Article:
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P2P will create self discovery. What P2P will do is stop you from using static topology file. Means no more topology files. The nodes will discover each other by themselves. But this is not relevant to the question.

The script does exactly 2 things and 2 things only:

  1. It pushes your node metrics like block number, valency and hostname to them
  2. Generates your topology file from custom nodes and the nodes pulled from the APIs

Don’t need a service for number 2 since it is useless without restarting the node and should be done once at node start up.
Don’t need a service for number 1 either. Your relay info is on the blockchain. Tools like Pooltool and Adapools read this info from the blockchain and check if relay is alive every now and again. That’s why my relay popped up in the topology right after pool registration without any topology updater.
So we are back to square one

Then don’t use it

Now we are getting somewhere. Thanks. So this is just to check if a relay is alive? That’s where my issue with it.
Why relays have to send the info?
This is done by the tools which serve the APIs for the topology.
For instance if you pull the topology from adapools, they will always generate a file which contains ONLY live relays. It is the APIs provider job to serve the file which doesn’t contain “dead” relays. AFAIK adapools and pooltool do it perfectly. I never had connection problems with the relays I pull from them. They read the relays from the blockchain and they ping them periodically to generate topology with only live nodes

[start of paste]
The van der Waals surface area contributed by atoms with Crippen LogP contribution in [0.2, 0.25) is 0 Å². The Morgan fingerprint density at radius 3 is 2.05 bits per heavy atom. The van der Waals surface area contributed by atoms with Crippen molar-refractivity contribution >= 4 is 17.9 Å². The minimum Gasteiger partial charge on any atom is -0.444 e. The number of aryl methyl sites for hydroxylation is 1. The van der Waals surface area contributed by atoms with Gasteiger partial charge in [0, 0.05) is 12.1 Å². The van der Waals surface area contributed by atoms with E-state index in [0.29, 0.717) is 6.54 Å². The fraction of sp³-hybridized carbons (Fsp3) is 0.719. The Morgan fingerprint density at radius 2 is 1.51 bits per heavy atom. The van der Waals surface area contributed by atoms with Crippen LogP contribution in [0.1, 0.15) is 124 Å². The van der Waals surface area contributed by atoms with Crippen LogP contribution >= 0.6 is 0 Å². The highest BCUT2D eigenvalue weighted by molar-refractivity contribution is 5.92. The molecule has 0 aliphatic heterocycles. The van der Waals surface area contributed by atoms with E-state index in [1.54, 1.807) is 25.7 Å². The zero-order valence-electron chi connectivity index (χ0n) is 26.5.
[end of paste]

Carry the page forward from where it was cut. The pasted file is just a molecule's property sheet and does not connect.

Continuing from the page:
As far as I know, this is a temporary mechanism to keep a useful list of relays the topologyupdater can use to create their static topology. So when you online a new relay the topologyupdater will use this list to create its initial topology list.

I am guessing here but I would say we don’t want a system that is dependent on too many things like apis and other websites as you mentioned. We got just 1 simple json which is updated through the explained topologyupdater. And from my experience works pretty well.

@ADA4Good @Ruslan_Sendecky I think a few important things are missing from the above discussion. The following is my understanding of it, correct me if I’m wrong.

The first important thing: the global topology.json (if you mean https://explorer.mainnet.cardano.org/relays/topology.json) and topology updater are two independent things!

topology.json is extracted purely from blockchain and updated on regular intervals (and I think it also regularly checks if the listed nodes are reachable and omits them if not, not sure about this though). As a consequence, this file only contains the public relays. Pools can also have private relays that are not registered on the blockchain (this is a good thing, because they can be helpful in case of a direct attack on a specific pool; the attacker wouldn’t know that the pool still is connected to the network after successfully attacking and bringing down its public relays).